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Some background:

  • I'm a long-time reader but a first-time poster. I have modest experience in Java but very little in C.
  • I've created a doubly linked list, where the data in each node is actually a "player" struct.
  • I've successfully populated the structs for each node in the list.
  • I've done extensive testing on the list itself and it's behaving as expected.
  • I want each node in the linked list to have a void pointer, since I plan on using this code for several different types of lists that eventually interact with one another.
  • My approach has been to initially store values read from a file in an array, and then read those data into each node's data element. This seems to have been successful.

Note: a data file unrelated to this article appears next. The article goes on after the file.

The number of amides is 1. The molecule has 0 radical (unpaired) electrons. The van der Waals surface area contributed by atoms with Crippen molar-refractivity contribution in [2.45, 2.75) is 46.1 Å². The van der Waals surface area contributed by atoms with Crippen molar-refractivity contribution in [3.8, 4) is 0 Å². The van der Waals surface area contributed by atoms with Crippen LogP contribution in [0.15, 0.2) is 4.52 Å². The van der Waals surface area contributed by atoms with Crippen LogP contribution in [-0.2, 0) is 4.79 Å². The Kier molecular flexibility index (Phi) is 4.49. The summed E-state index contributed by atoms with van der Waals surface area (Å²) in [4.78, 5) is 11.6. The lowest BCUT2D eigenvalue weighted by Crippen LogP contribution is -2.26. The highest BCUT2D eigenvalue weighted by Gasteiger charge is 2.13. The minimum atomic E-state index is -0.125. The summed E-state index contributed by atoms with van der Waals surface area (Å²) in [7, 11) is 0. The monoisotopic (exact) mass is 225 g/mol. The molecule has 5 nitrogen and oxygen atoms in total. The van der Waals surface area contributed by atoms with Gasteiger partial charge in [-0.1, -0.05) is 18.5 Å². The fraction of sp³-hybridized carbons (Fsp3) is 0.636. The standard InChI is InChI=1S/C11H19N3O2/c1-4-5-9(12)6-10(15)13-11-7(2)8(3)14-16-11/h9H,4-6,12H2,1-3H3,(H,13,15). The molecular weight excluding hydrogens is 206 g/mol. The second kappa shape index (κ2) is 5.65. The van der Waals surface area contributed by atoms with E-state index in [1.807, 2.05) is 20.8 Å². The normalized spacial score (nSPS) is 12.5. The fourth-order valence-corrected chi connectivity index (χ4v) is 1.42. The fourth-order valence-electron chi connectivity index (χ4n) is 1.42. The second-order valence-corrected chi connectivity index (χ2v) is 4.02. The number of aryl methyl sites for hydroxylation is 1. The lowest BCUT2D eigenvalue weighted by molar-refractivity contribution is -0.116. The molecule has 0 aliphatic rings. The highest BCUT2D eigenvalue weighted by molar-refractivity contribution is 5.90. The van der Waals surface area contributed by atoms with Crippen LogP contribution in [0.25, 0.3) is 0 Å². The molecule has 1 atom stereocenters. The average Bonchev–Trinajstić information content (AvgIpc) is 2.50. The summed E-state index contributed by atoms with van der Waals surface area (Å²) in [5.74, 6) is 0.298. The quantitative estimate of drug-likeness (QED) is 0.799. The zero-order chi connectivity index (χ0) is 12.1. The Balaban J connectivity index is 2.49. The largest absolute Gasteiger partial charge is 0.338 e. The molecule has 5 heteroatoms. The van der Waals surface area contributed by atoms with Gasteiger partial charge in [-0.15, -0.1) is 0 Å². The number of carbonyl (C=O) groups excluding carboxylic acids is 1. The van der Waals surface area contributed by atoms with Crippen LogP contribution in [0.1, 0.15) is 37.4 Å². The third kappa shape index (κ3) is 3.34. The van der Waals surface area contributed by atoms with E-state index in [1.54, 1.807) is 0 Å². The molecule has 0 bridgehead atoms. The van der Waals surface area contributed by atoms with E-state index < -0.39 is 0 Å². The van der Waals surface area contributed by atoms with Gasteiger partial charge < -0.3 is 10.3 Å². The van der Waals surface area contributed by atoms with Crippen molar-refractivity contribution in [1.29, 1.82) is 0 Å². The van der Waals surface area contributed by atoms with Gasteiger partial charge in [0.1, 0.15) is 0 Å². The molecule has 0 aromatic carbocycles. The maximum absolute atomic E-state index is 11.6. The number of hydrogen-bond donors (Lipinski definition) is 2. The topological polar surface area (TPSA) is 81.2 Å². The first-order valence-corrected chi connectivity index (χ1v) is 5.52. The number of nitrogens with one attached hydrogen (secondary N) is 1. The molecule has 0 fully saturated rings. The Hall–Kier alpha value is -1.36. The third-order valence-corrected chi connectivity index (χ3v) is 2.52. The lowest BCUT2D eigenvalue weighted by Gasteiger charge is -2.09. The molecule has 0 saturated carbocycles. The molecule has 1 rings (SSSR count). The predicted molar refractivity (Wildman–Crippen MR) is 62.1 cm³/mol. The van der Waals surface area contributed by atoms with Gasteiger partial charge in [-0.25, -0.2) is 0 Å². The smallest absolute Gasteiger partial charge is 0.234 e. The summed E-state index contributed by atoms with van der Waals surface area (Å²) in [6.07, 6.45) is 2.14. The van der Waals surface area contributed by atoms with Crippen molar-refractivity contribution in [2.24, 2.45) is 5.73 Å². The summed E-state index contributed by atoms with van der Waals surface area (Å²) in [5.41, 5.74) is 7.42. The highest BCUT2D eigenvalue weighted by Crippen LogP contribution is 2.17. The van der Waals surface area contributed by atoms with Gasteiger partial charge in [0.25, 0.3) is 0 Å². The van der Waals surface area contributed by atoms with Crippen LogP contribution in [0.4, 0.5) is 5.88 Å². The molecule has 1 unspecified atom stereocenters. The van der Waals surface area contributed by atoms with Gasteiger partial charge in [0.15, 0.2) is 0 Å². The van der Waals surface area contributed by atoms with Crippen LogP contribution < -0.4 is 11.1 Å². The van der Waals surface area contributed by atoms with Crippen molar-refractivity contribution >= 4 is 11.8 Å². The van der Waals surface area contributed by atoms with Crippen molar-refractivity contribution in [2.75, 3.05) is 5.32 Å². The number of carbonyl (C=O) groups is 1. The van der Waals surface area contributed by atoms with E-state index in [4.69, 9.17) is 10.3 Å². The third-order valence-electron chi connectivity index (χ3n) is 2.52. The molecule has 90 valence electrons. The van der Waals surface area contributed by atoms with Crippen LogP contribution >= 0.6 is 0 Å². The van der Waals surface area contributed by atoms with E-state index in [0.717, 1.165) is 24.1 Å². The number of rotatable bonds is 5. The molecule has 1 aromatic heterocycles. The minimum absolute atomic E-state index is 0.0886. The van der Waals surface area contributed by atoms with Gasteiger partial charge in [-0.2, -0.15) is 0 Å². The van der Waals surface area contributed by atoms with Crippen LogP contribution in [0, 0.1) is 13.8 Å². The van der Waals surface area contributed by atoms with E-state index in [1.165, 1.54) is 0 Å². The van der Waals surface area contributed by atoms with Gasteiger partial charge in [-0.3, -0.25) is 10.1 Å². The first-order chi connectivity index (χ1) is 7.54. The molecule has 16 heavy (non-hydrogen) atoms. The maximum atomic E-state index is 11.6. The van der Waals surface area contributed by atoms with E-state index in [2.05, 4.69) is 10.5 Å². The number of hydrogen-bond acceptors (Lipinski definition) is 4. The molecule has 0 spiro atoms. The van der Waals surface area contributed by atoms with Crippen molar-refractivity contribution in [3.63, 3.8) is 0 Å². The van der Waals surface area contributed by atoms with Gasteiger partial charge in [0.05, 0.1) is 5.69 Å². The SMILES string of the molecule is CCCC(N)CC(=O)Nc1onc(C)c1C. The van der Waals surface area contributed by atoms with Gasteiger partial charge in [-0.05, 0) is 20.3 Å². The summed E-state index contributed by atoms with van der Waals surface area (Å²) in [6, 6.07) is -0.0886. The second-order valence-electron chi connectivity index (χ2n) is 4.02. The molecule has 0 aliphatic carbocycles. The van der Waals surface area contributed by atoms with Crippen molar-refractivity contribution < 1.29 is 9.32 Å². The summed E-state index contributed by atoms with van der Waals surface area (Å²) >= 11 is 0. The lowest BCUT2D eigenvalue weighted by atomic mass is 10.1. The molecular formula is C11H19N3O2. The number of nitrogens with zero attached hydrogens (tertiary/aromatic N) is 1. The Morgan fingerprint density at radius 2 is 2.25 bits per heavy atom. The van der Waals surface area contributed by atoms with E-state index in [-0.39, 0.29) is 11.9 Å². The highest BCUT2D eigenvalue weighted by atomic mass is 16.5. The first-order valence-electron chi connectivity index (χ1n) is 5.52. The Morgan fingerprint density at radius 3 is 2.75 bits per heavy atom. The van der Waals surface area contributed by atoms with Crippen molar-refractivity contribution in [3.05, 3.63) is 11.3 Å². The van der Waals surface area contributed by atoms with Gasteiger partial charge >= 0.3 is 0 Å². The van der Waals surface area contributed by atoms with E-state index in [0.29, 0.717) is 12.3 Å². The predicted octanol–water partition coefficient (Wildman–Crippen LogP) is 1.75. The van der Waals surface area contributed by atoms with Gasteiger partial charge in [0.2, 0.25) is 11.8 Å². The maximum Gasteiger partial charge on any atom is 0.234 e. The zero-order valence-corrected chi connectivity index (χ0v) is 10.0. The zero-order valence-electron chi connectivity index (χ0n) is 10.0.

My problem: When I try to ACCESS the values of the individual elements in the "player" struct, I get nonsense. I'm almost sure this is a pointer issue, as that's been my biggest weakness with C thus far. Pertinent code:

I'm showing the structs just in case I wasn't clear. Note the void pointer in Node, which eventually points to a Player struct:

struct Node;
typedef struct Node {
    void *data;
    struct Node *prev;
    struct Node *next;
} Node;

typedef struct Player {
    char *name;
    char *pos;
    double *num;
} Player ;

I'm including the code I've written where I add the data from the array to the list and print the results. I also show resulting console output.

// char *vals[linesInFile][3] has already been declared.